These few words describe a perfect scene for us. We have a picture of the Holy Trinity, Father, Son and Spirit, standing together as Jesus began his ministry for the salvation of his people.

Again we feel the urgency as Mark writes, “At once the Spirit sent him out into the desert”. He tells us that he was there for forty days.
It’s from Matthew and Luke that we learn about his temptations.
The number forty is significant in the Old Testament.
In the great flood, which we have heard about, God sent 40 days and nights of rain (Genesis 7:4)

Moses spent 40 days on Mount Sinai with God while he received instructions for the building of the Tabernacle (Exodus 24:18)

The Hebrew people wandered 40 years in the desert while travelling to the promised land (Numbers 14:33)

After Elijah had defeated all the prophets of Baal he fled from Jezabel and spent 40 days and nights walking to Mount Horeb (1 Kings 19:8)

Jonah’s prophecy of judgement gave 40 days to the city of Nineveh in which to repent or be destroyed (Jonah 3:4).

Jesus was brought up in a faithful, Jewish family and would have been well versed in the scriptures. If we know the background from the Old Testament it helps us to understand these events better. In the book of Deuteronomy 8: 1-5 Moses recalls how the Lord led the Israelites in the desert for 40 years “to humble you and test you in order to know what was in your heart, whether or not you would keep his commands”. 

At the beginning of his ministry Jesus was subjected to a similar test and showed himself to be a true Israelite who lived “On every word that comes from the mouth of the Lord.” 

Jesus left everything behind and went into the wilderness with nothing. It has been said that when you discover that all you have left is God, then you will realise that God is all you need. This time of separation and at the same time closeness to his Father was the opportunity for Jesus to understand and confirm his mission.

Mark also tells us that “while he was in the wilderness “Angels attended him”
When we find ourselves in what might be called a wilderness situation we too may be attended by angels.

The final two verses of our reading are a reminder that life doesn’t remain in the wilderness. Jesus moved into his mission proper and began preaching, “repent and believe.”

What can ‘wilderness’ mean in our lives?
Is the current financial situation a wilderness for you?
Perhaps we have conflict at home?
Is loneliness a wilderness that we face?
Are some of us in the wilderness of physical or mental afflictions?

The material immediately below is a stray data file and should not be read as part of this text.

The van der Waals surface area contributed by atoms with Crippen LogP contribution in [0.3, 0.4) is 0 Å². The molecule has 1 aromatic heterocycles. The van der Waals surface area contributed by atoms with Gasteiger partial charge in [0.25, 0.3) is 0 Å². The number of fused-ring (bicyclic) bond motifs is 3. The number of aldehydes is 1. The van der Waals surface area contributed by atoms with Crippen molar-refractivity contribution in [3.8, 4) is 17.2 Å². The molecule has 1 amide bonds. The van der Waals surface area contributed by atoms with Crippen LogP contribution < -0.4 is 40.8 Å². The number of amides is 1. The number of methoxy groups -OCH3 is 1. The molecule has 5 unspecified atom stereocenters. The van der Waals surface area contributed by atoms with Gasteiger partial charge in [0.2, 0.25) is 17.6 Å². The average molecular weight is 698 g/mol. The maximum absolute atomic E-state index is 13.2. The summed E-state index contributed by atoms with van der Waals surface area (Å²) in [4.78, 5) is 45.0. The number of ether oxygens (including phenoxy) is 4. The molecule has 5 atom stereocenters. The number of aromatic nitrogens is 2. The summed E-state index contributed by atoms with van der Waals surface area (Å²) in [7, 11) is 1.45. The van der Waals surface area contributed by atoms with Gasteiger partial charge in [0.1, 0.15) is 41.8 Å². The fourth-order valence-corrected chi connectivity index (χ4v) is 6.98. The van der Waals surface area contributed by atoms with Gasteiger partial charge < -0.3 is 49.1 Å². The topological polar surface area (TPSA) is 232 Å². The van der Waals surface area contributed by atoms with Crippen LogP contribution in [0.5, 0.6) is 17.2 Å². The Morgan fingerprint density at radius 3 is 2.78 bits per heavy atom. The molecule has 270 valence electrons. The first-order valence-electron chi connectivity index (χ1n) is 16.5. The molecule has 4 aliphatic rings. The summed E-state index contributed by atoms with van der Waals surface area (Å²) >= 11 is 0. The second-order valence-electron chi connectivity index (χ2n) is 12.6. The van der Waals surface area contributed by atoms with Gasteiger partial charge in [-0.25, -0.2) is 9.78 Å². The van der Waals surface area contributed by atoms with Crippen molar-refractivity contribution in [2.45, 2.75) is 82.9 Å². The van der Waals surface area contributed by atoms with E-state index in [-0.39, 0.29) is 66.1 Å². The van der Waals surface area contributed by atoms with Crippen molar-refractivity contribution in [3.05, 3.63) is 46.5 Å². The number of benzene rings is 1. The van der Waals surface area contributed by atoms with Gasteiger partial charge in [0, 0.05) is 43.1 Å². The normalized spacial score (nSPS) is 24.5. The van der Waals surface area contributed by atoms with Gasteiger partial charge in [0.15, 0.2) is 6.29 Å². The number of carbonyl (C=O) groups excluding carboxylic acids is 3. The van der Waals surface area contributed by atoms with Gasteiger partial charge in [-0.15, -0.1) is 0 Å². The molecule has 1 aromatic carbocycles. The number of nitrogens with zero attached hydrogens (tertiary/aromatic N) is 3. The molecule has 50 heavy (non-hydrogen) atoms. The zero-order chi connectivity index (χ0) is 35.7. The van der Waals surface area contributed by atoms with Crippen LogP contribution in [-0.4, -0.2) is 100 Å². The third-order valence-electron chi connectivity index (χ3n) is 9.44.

God made us, each one unique, each one wonderful.  As he told Jeremiah, “before I formed you in the womb I knew you.” (Jeremiah 1:5). As his children he loves us and in every circumstance will provide some help or encouragement. This can come quite unexpectedly through a friend, a neighbour or a stranger. God knows our strengths and weaknesses and never allows difficulties to become too much. He knows we can move on to a better life.

Let us put our trust in him. Let us remain steadfast while in our wilderness. But let us continually look for that time when we can take action to bring the reign of God to the people around us.

In this season of Lent, through our study and prayer, may each one of us feel and follow the direction of the Holy Spirit.

Song – StF 249 – Jesus, Jesus, fill us with your love.


Let’s share our prayers for the world.
We pray for all people who are tempted.
We pray for people who use alcohol or drugs in excess.
Who are so focussed on the momentary pleasure that they don’t see the damage they are causing.
May they find alternatives to their addictions

We pray for people who are tempted to give in to the pressures of life.
Who feel overwhelmed and can see no viable future, whose dreams have come to nothing and are afraid of failure.
May they find a sympathetic ear to share their problems.

We pray for people who are tempted to reach for power.
Who are prepared to go to any lengths to gain their goal. Who are insensitive to the harm they may cause to other people and refuse to accept accountability for any wrong decisions they have made.
May they find the truth to set them free.

We pray for people who are tempted to fight for what they want.
Leaders of nations who want to enlarge their influence. Smaller groups who feel aggrieved and want to right wrongs.
May they find reconciliation and peace.

We pray for ourselves as we struggle with temptation.
When we have to make important choices. When we face ridicule or opposition.
May we find strength and honesty in the certainty of your presence.

Father you know our needs better than we do. Fill us with your spirit we ask in the name of Christ who was tempted as we are.


Let’s say the Lord’s Prayer together.

Song – StF 547 – Beyond these walls of worship

The Lord bless you and keep you

The Lord make his face to shine upon you and be gracious to you

The Lord lift up the light of his countenance upon you and give you peace